Perino Confused About Environmentalists’ Objections To Drilling On Federal Lands

Today, the Bureau of Land Management (BLM) is auctioning off resource rights to over 110,000 acres of public lands in Utah to oil and gas producers. The lands include parcels near Arches and Canyonlands National Parks, Dinosaur National Monument, and Nine Mile Canyon, which is home to “the highest concentration of Native American rock art in the United States.”

Yesterday, Robert Redford spoke out against the sale. He noted the lands’ significant historical value and criticized the Bush administration for its “deception” and “sleight of hand” in rushing to hold today’s auction:

The lands are not Cheney’s and Bush’s. The lands are ours. They’re ours because they are part of our legacy. They are part of the human, American legacy. … We should not allow this to happen. It’s criminal.

Last night on the O’Reilly Factor, guest host Juan Williams asked White House Press Secretary Dana Perino to respond to Redford’s comments. After saying she would not “attack him personally,” Perino accused Redford of “blind hatred” of the president and said, “If somebody actually got him the facts, he would know that it’s illegal to drill in national parks.” Watch it:

Perino, it seems, is the one who needs to get “the facts.” No one is claiming that the Bush administration wants to extract resources from National Parks. The Bush administration is, however, attempting to extract resources from areas located just outside such parks and historic landmarks without properly considering the detrimental effects drilling would have.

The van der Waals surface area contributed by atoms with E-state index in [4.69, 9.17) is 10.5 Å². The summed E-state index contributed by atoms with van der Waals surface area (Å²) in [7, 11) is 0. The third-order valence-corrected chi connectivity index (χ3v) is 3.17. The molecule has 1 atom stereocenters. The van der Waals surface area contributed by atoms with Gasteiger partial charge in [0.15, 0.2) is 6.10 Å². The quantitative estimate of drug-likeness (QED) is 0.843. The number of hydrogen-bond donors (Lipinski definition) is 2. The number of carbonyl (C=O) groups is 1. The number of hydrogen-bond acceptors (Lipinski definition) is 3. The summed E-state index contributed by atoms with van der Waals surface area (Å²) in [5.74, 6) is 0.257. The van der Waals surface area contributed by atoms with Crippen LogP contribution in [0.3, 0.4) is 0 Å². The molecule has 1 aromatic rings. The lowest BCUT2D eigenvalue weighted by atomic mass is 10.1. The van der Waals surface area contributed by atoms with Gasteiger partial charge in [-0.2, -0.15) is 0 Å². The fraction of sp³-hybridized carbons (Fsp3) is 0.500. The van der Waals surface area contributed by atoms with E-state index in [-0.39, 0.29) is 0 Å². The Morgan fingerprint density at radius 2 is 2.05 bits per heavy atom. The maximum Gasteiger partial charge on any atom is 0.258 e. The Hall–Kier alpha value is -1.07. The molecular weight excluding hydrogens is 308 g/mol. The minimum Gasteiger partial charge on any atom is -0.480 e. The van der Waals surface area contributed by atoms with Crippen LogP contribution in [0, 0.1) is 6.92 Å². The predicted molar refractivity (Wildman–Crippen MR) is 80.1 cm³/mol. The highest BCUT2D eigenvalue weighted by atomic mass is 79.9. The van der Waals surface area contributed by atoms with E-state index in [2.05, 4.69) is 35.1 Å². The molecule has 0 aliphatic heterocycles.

Indeed, the National Trust for Historic Preservation filed suit Wednesday in an attempt to block today’s auction for that reason. According to the suit, in rushing to complete the sales before the end of the Bush administration, the BLM violated multiple federal laws including the National Historic Preservation Act, the National Environmental Policy Act, and Federal Land Policy and Management Act.

In a statement to ThinkProgress, Karen Hevel-Mingo, Program Manager of the Southwest Region at National Parks Conservation Association, explained the expected negative impacts of drilling the areas that are up for auction today:

Oil and gas development near the parks would have a profound impact on park resources and the visitor experience. Air quality, water quality, views, night skies and natural quiet would all be in peril. Ozone levels at Arches and Canyonlands are already hitting the ceiling for allowed levels.

Additionally, roads and other infrastructure would be built allowing increased off road vehicle access and subsequent damage and creating long lasting scars across the landscape.